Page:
Introduction to Natural Language Semantics

Henriëtte de Swart

Henriëtte de Swart

Distributed for Center for the Study of Language and Information

257 pages | 6 x 9 | © 1998
Cloth $59.95 ISBN: 9781575861395 Published June 1998
Paper $27.50 ISBN: 9781575861388 Published August 2003
Semantics is defined as the study of meaning expressed by elements of a language or combinations thereof. Utterances are not just noises or scribbles, they are used to convey information, and they are linked with kinds of events and with states of mind.

This text examines what issues semantics, as a theory of meaning, should address; determining what the meanings of words of the language are and how to semantically combine elements of a language to build up complex meanings. Logical languages are then developed as formal metalanguages to natural language. Subsequent chapters address propositional logic, the syntax and semantics of (first-order) predicate logic as an extension of propositional logic, and Generalized Quantifier theory. Going beyond extensional theory, Henri'tte de Swart relativizes the interpretation of expressions to times to account for verbal tense, time adverbials and temporal connectives and introduces possible worlds to model intensions, modal adverbs and modal auxiliaries.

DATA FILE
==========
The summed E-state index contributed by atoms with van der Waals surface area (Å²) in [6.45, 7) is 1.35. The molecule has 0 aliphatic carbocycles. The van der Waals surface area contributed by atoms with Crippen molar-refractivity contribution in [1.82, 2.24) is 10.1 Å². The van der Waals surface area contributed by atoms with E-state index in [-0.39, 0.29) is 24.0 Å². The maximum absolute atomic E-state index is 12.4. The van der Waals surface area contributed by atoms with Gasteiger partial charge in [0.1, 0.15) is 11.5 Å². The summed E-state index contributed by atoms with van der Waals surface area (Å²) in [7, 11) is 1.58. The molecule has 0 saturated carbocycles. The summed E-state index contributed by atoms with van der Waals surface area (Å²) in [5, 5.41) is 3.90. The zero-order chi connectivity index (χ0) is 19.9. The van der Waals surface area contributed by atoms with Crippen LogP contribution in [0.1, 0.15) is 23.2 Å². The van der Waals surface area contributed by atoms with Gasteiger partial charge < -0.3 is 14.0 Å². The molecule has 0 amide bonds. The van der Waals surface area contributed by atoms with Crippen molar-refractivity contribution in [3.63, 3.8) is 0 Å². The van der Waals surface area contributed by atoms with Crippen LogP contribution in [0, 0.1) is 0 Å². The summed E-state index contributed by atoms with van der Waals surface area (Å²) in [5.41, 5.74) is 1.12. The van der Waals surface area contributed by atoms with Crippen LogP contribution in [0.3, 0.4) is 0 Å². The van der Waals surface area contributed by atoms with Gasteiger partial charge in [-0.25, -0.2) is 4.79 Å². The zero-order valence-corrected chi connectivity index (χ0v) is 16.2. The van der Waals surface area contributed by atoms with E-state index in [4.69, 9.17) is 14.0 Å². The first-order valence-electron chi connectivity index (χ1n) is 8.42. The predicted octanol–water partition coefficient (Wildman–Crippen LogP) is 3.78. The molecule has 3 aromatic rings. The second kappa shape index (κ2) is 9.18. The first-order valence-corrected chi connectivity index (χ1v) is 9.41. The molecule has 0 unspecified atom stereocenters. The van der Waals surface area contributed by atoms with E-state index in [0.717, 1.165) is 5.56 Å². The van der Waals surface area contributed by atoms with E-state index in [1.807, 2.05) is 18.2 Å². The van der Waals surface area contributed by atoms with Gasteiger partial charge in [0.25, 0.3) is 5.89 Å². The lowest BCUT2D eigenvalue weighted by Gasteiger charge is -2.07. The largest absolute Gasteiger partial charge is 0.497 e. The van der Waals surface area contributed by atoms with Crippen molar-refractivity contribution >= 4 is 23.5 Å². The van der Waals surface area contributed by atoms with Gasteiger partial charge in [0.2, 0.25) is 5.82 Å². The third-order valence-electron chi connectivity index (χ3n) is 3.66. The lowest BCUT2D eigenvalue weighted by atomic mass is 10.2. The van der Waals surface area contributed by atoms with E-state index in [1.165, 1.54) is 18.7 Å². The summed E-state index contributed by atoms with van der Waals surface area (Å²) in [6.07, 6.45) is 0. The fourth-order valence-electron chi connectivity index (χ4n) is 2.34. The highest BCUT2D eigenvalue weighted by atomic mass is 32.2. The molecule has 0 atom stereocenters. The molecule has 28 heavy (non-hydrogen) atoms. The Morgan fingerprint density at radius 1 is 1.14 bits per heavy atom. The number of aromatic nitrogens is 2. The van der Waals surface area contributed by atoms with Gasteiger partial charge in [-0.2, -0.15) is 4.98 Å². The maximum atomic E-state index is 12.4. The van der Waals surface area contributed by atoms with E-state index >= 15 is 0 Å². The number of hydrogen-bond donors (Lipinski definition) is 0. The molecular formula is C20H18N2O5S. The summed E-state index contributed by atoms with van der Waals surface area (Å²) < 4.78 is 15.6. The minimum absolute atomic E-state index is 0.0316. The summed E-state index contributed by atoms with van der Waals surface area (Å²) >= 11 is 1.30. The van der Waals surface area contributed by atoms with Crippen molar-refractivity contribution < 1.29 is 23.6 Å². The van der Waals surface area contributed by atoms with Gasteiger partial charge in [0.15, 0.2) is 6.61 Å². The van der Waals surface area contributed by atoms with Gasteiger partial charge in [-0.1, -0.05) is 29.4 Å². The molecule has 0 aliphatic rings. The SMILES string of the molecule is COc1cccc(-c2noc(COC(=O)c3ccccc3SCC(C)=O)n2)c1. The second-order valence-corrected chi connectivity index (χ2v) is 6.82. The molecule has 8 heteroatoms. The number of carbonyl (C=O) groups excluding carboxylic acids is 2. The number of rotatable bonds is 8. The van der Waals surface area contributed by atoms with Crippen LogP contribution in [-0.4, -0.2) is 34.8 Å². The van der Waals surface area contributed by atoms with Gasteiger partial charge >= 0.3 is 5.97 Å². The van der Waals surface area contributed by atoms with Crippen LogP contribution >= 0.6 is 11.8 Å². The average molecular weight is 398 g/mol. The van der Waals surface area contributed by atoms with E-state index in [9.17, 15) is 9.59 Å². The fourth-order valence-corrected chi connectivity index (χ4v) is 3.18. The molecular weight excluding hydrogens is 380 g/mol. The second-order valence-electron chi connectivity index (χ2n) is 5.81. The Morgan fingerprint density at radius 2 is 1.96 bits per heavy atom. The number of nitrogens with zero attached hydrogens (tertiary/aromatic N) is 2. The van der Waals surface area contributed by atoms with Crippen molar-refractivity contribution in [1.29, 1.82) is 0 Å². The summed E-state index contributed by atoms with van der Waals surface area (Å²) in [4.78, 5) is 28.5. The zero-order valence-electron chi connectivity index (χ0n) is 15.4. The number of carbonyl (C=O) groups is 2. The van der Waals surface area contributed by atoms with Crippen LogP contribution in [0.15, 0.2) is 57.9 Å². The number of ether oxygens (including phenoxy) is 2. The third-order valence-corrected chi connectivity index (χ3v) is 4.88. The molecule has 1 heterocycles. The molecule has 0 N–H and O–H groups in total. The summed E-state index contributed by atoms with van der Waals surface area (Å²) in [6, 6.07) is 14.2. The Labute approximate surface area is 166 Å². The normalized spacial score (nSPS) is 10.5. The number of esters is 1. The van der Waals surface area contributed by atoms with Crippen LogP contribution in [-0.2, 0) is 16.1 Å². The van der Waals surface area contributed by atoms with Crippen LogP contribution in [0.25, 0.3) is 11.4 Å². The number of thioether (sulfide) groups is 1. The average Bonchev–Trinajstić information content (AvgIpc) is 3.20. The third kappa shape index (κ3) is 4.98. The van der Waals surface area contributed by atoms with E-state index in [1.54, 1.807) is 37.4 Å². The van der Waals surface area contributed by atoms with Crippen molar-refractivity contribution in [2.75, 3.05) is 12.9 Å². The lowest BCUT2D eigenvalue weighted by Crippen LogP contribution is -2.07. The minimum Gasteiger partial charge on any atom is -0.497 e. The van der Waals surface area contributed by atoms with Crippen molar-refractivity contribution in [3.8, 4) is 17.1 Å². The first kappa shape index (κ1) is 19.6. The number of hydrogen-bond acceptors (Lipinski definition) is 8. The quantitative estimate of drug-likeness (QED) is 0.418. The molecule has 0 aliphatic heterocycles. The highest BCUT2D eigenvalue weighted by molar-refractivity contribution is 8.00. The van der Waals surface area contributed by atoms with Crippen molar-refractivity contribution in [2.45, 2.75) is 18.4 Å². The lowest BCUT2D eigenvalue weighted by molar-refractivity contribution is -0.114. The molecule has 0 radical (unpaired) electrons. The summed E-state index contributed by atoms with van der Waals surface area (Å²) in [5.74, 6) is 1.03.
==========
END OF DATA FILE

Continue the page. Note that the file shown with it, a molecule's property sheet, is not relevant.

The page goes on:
This broad overview of natural language semantics should cover most of the points addressed in an introductory course. Numerous exercises punctuate each chapter and an example exam based on the materials presented is included, making this volume a perfect textbook and resource for any undergraduate or graduate-level introductory course in semantics.
1. What is meaning?
2. Desiderata for a theory of meaning
3. Connectives, truth, and truth conditions
4. Predication and quantification
5. Scope and anaphora
6. Discourse and donkey anaphora
7. Limits of first-order predicate logic
8. Generalized Quantifier theory
9. Worlds and times
Subject Index
Name Index
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